In light of this opportunity we proposed a mobile LGBT community signage, which seeks to embrace this reality by defying the fixity of a permanent building’s location, and aligns itself with the transgressive nature of Detroit’s queer urban subject. Collectively designed and built with Detroit LGBT youth from across the city, this dispersed mobile sign hopes to become a roving icon, inverting the superficially hidden and historically closeted community, weaving in and out of a range of urban, political, social and economic border conditions, while encountering difference in each of the worlds it inhabits. The parts of the sign will never quite belong in any of these locations, and will continuously destabilize an unknowing viewer’s understanding of who has a right to any given public space. The project was conceived collectively, through developing a close relationship with LGBT Detroit (www.lgbtdetroit.org) over the course of a year, understanding the varied makeup of its constituents, and trying to combat a city’s increasing gentrification, where rent prices are currently threatening its very presence in Detroit. We designed four discrete carts, which each separately attach to bikes and can be ridden across the cities varied landscapes. Individually they are sassy, cheeky, and colorful mobile installation pieces. Collectively they come together through a combination of anamorphic projection and moire patterning to read “LGBT DETROIT.” The project culminated in a collaborative performance of design, staged on July 25th at the 20th Anniversary of Detroit’s annual black gay pride, Hotter Than July celebration in Palmer Park, Detroit. Celebrants were invited to participate in painting and assembling the final stages of the sign’s four discrete parts, and after the annual Vogue Ball, they were invited to ride along in the inaugural “gay slow roll,” showcasing the new mobile signage to a lightly raining, misty Detroit summer evening.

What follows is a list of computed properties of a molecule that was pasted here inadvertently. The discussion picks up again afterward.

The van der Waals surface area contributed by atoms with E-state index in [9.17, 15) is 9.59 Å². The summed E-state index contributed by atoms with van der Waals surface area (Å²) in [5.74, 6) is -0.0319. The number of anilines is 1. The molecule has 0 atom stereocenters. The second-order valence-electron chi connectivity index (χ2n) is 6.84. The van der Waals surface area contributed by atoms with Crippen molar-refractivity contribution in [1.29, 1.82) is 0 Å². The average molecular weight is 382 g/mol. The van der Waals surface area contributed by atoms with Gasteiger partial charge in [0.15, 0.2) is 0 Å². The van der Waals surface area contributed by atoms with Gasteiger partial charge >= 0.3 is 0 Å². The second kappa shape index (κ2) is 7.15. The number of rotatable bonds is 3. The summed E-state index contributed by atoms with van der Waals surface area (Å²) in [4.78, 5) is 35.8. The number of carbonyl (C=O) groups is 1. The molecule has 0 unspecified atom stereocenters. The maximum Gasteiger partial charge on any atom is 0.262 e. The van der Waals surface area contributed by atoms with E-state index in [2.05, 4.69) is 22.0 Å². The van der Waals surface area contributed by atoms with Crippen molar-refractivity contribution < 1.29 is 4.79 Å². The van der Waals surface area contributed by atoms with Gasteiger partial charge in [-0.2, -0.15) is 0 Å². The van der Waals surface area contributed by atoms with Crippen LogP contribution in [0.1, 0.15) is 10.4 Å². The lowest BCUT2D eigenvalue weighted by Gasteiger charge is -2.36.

To borrow from Rancière, this project is an attempt to shake up the status quo, challenge the distribution of Detroit’s current sensibility and make room for a group of marginalized youth who are trying to find their voice in an urban transformation which is rapidly sequestering them into irrelevance. The goal is for this project to offer a potentially new form of community engaged design that embraces the profound knowledge of its collaborators in producing true urban commons. While the stories of who urban transformation serves here in Detroit is unavoidably enmeshed in racist and classist structures, the question of queerness, inextricably entangled in these struggles, has the capacity for new political purchase in rethinking urban space. Beyond the ephemerality and performativity of Betsky’s “queer space,” rethinking the very borders of built space has the potential to allow for a new protagonist in catalyzing urban change. Borders, real or imagined, visible or invisible, dictate the way we move through our daily lives. As architects and designers, thinking about our role in negotiating the public spaces of our urban environments, these borders create a complex web upon which we have the potential to help choreograph new modes of urban life.

References   [ + ]

1. Aaron Betsky, Queer Space: Architecture and Same-Sex Desire
(New York: William Morrow and Company, Inc., 1997), 5.
2. http://quickfacts.census.gov/qfd/states/26/2622000.html
3. Christian Höller and Jacques Rancière, “The Abandonment of Democracy,” Documenta Magazine, no. 3: Education (2007): 23.
4. Jacques Rancière, The Politics of Aesthetics (London: Bloomsbury Academic, 2013), 8.
5. Rancière, The Politics of Aesthetics, 8.